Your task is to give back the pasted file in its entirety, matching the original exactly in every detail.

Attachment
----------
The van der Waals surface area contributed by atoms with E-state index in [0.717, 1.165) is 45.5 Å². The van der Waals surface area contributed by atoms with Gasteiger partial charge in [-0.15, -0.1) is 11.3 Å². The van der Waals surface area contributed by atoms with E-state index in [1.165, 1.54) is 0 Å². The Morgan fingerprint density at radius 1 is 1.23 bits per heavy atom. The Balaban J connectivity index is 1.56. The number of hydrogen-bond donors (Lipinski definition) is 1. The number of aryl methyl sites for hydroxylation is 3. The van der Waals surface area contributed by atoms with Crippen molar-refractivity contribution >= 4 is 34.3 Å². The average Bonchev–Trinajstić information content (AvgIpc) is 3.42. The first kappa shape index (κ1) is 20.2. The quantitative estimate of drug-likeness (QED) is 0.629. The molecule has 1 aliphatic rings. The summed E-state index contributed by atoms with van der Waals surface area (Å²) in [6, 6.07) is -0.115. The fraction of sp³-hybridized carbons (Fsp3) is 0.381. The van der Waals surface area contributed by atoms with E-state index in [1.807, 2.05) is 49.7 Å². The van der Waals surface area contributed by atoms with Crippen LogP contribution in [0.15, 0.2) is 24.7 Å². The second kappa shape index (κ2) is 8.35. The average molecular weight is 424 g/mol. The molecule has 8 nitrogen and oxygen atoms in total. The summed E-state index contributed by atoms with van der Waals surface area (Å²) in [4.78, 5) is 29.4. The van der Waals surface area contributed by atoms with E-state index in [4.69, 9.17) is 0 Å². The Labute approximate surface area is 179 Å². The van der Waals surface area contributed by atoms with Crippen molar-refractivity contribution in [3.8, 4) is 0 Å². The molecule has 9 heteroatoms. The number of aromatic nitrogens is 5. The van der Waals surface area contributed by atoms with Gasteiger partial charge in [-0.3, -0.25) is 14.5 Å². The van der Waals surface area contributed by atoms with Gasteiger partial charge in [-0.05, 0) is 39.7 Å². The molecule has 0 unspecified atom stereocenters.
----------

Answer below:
The van der Waals surface area contributed by atoms with E-state index in [0.717, 1.165) is 45.5 Å². The van der Waals surface area contributed by atoms with Gasteiger partial charge in [-0.15, -0.1) is 11.3 Å². The van der Waals surface area contributed by atoms with E-state index in [1.165, 1.54) is 0 Å². The Morgan fingerprint density at radius 1 is 1.23 bits per heavy atom. The Balaban J connectivity index is 1.56. The number of hydrogen-bond donors (Lipinski definition) is 1. The number of aryl methyl sites for hydroxylation is 3. The van der Waals surface area contributed by atoms with Crippen molar-refractivity contribution >= 4 is 34.3 Å². The average Bonchev–Trinajstić information content (AvgIpc) is 3.42. The first kappa shape index (κ1) is 20.2. The quantitative estimate of drug-likeness (QED) is 0.629. The molecule has 1 aliphatic rings. The summed E-state index contributed by atoms with van der Waals surface area (Å²) in [6, 6.07) is -0.115. The fraction of sp³-hybridized carbons (Fsp3) is 0.381. The van der Waals surface area contributed by atoms with E-state index in [1.807, 2.05) is 49.7 Å². The van der Waals surface area contributed by atoms with Crippen LogP contribution in [0.15, 0.2) is 24.7 Å². The second kappa shape index (κ2) is 8.35. The average molecular weight is 424 g/mol. The molecule has 8 nitrogen and oxygen atoms in total. The summed E-state index contributed by atoms with van der Waals surface area (Å²) in [4.78, 5) is 29.4. The van der Waals surface area contributed by atoms with E-state index in [4.69, 9.17) is 0 Å². The Labute approximate surface area is 179 Å². The van der Waals surface area contributed by atoms with Crippen molar-refractivity contribution in [3.8, 4) is 0 Å². The molecule has 9 heteroatoms. The number of aromatic nitrogens is 5. The van der Waals surface area contributed by atoms with Gasteiger partial charge in [-0.3, -0.25) is 14.5 Å². The van der Waals surface area contributed by atoms with Gasteiger partial charge in [-0.05, 0) is 39.7 Å². The molecule has 0 unspecified atom stereocenters.